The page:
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George Orwell’s 1984

A heartbreaking, gut-wrenching novel. If I were a little more melodramatic, I might have fallen to my knees and wept.

Some Background Info:

1984 is a speculative story about a totalitarian world. Imagine every fascist, communist and demonic creature ever conceived and smash them together with a hadron collider. The product of this twisted experiment would be called ‘The Party’. This party is impregnable, infallible, indefatigable. They annihilate their enemies and destroy the world’s hopes of freedom, equality and most importantly, progress. They change  history as they see fit and there’s nothing – absolutely nothing – you can do to stop them. All for sheer power. There is no means, there is no ideology, there is nothing to stand for. They literally want power and nothing else. What’s more, they’ve conditioned the population to love them for it.

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I am not a light-hearted reader. In fact, being South African, I am by default exposed to some of the most raw and unfiltered literature in the world. Books like Antjie Krog”s Country of My Skull cover some gruesome human rights violations. Besides that, I love reading all sorts of gory Science Fiction from all over the place. This novel was above that. It went beyond individual human despair and destroyed the very idea of freedom with no hope of bringing it back. I have known the word ‘nihilism’ for a long time. I’ve even explored many facets of it (on an academic level), but I’d never had a sample of the hopelessness and despair that came with it. I now can say I’ve experienced the aftertaste of nihilism. It’s not pleasant. Damn.

It’s a very rare occurrence when something moves me this much, so I couldn’t leave it alone, I had to blog about it, despite wanting to reserve blogging on literature for later.

To all seven people who end up seeing my blog, have you read 1984? If not, what have you read that you would place on a similar level, compared to what I’ve described above? Do you enjoy reading literature that does not give  a solution at the end, that leaves one with a question rather than an answer?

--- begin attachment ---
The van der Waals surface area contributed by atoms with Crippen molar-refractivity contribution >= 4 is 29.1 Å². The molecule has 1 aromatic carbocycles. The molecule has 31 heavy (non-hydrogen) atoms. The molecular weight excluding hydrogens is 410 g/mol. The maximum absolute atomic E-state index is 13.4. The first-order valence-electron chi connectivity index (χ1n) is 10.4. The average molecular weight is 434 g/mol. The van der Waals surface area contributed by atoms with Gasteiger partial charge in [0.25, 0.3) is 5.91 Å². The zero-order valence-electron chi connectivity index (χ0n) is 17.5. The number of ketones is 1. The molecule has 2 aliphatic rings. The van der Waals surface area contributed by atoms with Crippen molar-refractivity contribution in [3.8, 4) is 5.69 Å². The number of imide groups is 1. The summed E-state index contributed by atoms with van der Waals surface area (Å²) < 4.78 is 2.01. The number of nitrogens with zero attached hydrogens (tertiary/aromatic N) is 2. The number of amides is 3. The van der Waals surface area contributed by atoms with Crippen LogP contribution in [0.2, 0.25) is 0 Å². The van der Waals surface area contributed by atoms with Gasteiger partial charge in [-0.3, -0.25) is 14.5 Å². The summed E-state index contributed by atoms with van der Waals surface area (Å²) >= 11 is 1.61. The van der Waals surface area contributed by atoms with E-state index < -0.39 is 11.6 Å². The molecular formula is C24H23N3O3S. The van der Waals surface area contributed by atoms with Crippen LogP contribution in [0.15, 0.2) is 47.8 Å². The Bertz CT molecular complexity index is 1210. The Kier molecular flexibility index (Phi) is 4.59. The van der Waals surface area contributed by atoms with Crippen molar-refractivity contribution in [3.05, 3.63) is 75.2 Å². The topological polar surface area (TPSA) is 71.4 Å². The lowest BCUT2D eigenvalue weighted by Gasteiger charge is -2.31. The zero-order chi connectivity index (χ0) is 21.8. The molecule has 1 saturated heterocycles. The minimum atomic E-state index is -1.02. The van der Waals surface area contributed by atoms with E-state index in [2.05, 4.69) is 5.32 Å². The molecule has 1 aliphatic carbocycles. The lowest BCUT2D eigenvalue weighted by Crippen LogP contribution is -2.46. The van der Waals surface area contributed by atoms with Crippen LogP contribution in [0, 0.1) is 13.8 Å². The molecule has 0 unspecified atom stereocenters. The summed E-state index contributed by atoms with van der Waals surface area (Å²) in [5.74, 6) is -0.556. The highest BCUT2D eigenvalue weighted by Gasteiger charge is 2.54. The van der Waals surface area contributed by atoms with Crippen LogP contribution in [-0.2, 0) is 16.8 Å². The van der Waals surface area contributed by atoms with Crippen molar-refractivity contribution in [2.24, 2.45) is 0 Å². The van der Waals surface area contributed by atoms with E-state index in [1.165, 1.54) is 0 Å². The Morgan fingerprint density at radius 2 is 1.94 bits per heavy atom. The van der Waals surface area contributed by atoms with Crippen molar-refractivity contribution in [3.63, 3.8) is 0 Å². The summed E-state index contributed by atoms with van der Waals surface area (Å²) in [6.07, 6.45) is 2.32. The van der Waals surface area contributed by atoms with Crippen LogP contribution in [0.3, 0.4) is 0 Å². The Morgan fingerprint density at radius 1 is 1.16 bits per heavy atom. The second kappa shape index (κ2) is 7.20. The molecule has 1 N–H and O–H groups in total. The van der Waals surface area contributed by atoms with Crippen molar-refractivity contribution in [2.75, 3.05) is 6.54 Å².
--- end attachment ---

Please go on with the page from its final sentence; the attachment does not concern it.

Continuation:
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Welcome to my new blog. It has all the shiny things

Greetings, fellow travelers of the grand causeway of life and beyond. This is my first blog post on WordPress, though not my first written piece. Let me tell you a little bit about myself.

My name is Savva Pouroullis, a Greek South African. Although I am young, I have been writing for several years. My first serious writing experience came in the form of short monthly articles in a local newspaper, starting at 400 words and eventually working my way up to the 1500 word mark. This column was titled Inside the Minds of Teenagers. It was an endeavour on my part to explore and explain the multitude of topics which piqued my interest and compelled me to higher thought.

Now, five years after that journey began, I am on the verge of completing and publishing my first novel, where I explore the myriad of philosophies I have accumulated and test the literary skills I have acquired. It is titled War of the Element. More on that later. I’ll do the promotions in a separate blog post. If you’re interested, look out for it.

Now, I’m sure you’re waiting to see what exactly these blog posts will be about. To be entirely frank, I am not sure myself. I’m starting the post to promote my novel and to discuss the issues I explore therein. But, of course, teenagers are quite spontaneous and impulsive. I may just decide to ramble on about my experiences on GTA 5, my musical interests, or the works of Nietzsche, if I so wish. In fact, I probably will. Don’t move too far from the wireless.